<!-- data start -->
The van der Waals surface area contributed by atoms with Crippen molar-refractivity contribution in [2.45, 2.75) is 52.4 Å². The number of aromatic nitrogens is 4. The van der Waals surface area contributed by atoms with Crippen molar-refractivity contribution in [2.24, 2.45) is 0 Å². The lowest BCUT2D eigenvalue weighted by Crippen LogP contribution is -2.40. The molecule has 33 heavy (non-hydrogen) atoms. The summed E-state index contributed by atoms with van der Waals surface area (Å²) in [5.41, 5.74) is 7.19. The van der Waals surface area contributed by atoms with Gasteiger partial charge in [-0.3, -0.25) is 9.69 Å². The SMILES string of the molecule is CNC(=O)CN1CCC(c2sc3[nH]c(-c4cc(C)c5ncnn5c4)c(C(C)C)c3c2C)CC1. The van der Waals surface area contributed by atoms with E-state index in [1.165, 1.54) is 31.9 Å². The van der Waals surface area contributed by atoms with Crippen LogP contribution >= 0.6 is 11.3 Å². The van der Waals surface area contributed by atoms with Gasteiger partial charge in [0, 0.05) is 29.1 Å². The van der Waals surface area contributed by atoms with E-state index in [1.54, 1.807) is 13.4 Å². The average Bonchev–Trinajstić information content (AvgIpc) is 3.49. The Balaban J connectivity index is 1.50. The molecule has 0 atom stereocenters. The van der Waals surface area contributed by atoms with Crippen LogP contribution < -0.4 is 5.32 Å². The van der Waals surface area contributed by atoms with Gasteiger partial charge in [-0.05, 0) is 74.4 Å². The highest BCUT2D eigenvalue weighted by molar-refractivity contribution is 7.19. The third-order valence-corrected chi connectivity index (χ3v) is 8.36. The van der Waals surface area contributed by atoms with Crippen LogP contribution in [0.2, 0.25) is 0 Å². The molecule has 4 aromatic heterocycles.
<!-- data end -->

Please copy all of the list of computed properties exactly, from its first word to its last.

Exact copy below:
The van der Waals surface area contributed by atoms with Crippen molar-refractivity contribution in [2.45, 2.75) is 52.4 Å². The number of aromatic nitrogens is 4. The van der Waals surface area contributed by atoms with Crippen molar-refractivity contribution in [2.24, 2.45) is 0 Å². The lowest BCUT2D eigenvalue weighted by Crippen LogP contribution is -2.40. The molecule has 33 heavy (non-hydrogen) atoms. The summed E-state index contributed by atoms with van der Waals surface area (Å²) in [5.41, 5.74) is 7.19. The van der Waals surface area contributed by atoms with Gasteiger partial charge in [-0.3, -0.25) is 9.69 Å². The SMILES string of the molecule is CNC(=O)CN1CCC(c2sc3[nH]c(-c4cc(C)c5ncnn5c4)c(C(C)C)c3c2C)CC1. The van der Waals surface area contributed by atoms with E-state index in [1.165, 1.54) is 31.9 Å². The van der Waals surface area contributed by atoms with Crippen LogP contribution >= 0.6 is 11.3 Å². The van der Waals surface area contributed by atoms with Gasteiger partial charge in [0, 0.05) is 29.1 Å². The van der Waals surface area contributed by atoms with E-state index in [1.54, 1.807) is 13.4 Å². The average Bonchev–Trinajstić information content (AvgIpc) is 3.49. The Balaban J connectivity index is 1.50. The molecule has 0 atom stereocenters. The van der Waals surface area contributed by atoms with Crippen LogP contribution < -0.4 is 5.32 Å². The van der Waals surface area contributed by atoms with Gasteiger partial charge in [-0.05, 0) is 74.4 Å². The highest BCUT2D eigenvalue weighted by molar-refractivity contribution is 7.19. The third-order valence-corrected chi connectivity index (χ3v) is 8.36. The van der Waals surface area contributed by atoms with Crippen LogP contribution in [0.2, 0.25) is 0 Å². The molecule has 4 aromatic heterocycles.